Dedicating time to coding challenges as part of an interview

I’m in the process of applying for my first web dev job. Some of the companies I apply to want me to do coding projects as part of the interview process. I’m skeptical of this. The companies asking me to complete coding assignments are companies that I haven’t even had a phone interview with or spoken to. They respond to my application with a copy and paste email telling me to complete a coding assignment and a file attached with the specs.

I’m reluctant to devote hours of my time working on a coding assignment for a company I haven’t even spoken to yet. I’m wary that I’ll waste my time on an assignment that a human being on the other end is never even going to look at. I’m sure they send this email to 75 other people.

Am I wrong for being reluctant? For people already in the industry: What’s your personal view on completing coding assignments for companies you haven’t even met or spoken with?

Here’s the spec they sent me for reference:

Please provide any well-commented HTML 5 or Javascript source code using the standard libraries of your choice. Common-place and well-tested libraries are preferred to exotic ones.


Construct an interface for displaying a simple table, represented as a CSV file. During your in-person interview, we will provide a CSV file for you to demonstrate your code. It will conform to the following specifications: (i) the first row contains only titles, as strings; (ii) all other rows contain numerical or text data; and (iii) columns are homogeneous (i.e., not mixed numerical and text data). The interface should be as user-friendly, efficient, and intuitive as possible.

Support the following functionality:

  1. The table may have lots of rows, so provide either pagination or scrolling; it does not have lots of columns. Next to each row or data, display the original row number (with the header counting as row 0).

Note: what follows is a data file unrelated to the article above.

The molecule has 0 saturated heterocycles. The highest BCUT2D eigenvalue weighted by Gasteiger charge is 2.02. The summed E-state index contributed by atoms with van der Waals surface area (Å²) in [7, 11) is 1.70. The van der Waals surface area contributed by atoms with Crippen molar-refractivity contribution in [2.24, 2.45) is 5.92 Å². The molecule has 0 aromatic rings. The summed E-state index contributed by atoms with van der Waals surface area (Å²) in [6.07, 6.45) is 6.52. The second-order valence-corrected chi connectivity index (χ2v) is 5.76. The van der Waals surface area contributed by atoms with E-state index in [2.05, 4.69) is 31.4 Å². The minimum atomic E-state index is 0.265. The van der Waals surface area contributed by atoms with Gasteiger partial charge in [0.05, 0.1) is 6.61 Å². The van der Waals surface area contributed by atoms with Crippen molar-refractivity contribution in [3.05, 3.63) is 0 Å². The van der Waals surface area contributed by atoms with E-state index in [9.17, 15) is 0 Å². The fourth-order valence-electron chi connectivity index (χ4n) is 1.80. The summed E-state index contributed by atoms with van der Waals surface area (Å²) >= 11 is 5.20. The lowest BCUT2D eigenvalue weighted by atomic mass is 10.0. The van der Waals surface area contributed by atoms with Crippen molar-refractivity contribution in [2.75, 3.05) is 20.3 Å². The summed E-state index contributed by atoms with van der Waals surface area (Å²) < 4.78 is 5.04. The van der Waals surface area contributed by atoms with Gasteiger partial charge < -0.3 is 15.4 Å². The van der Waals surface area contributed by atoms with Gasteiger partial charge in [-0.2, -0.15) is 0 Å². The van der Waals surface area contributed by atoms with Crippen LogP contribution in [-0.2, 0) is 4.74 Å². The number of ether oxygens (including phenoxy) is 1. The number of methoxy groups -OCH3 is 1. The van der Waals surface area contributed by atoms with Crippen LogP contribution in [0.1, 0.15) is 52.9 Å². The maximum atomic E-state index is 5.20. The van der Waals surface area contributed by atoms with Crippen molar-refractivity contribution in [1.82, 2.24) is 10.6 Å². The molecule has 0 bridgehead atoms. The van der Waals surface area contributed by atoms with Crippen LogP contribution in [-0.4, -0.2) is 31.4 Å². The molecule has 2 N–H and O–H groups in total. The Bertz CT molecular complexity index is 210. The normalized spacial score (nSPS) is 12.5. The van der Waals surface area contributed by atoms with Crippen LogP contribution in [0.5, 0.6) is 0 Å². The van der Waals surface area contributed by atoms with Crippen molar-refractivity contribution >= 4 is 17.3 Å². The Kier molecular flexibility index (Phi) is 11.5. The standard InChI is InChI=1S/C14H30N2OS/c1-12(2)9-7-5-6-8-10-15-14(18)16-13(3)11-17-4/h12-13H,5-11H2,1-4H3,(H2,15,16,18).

2. Preserving rows, allow for the table to be sorted (by a variety of methods of your choice) by a particular column; sorting methods should be appropriate for the column type.

  3. Preserving rows, allow for the table to be filtered (by a variety of methods of your choice) by a particular column; filtering methods should be appropriate for the column type. Text filtering should include at least one wildcard-based (i.e. , pattern matching) option.

  4. Allow for multiple filters to be applied at once, but the interface need not allow for multiple-column sorting.

  5. Display (in any manner) summary statistics for a selected column including, but not limited to count and range; for numerical columns, also display sum, arithmetic mean, and any other interesting statistics of your choice.

  6. When hovering over a particular cell, identify its row number in the current display. When hovering over column names, identify the the column type and which filtering or sorting methods are currently being applied to the column.

Extra Credit:

Allow for columns to be reordered, and to be added to or removed from the display. Also, augment the interface with any graphical visualizations you find interesting, useful, or appropriate.

Whether or not you build it for them, this is a pretty common code test for an interview. And let’s face it: It might fit well in your portfolio.

I wouldn’t feel pressured, at this point, to invest the hours in a one-off piece of code. But do you feel a flexible, extensible datatable that you create is a one-off? Frankly, i’m going to build one now, and i didn’t even get the spec letter.

Yeah true. That’s crossed my mind as well. I could always do it and throw it in my portfolio.

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I’ve never been motivated enough to do a pre-interview coding test. If there was a particular job I was really exctied about, it might be different, but I’ve sometimes been asked to do a project before I even know if I’m interested in working for that company.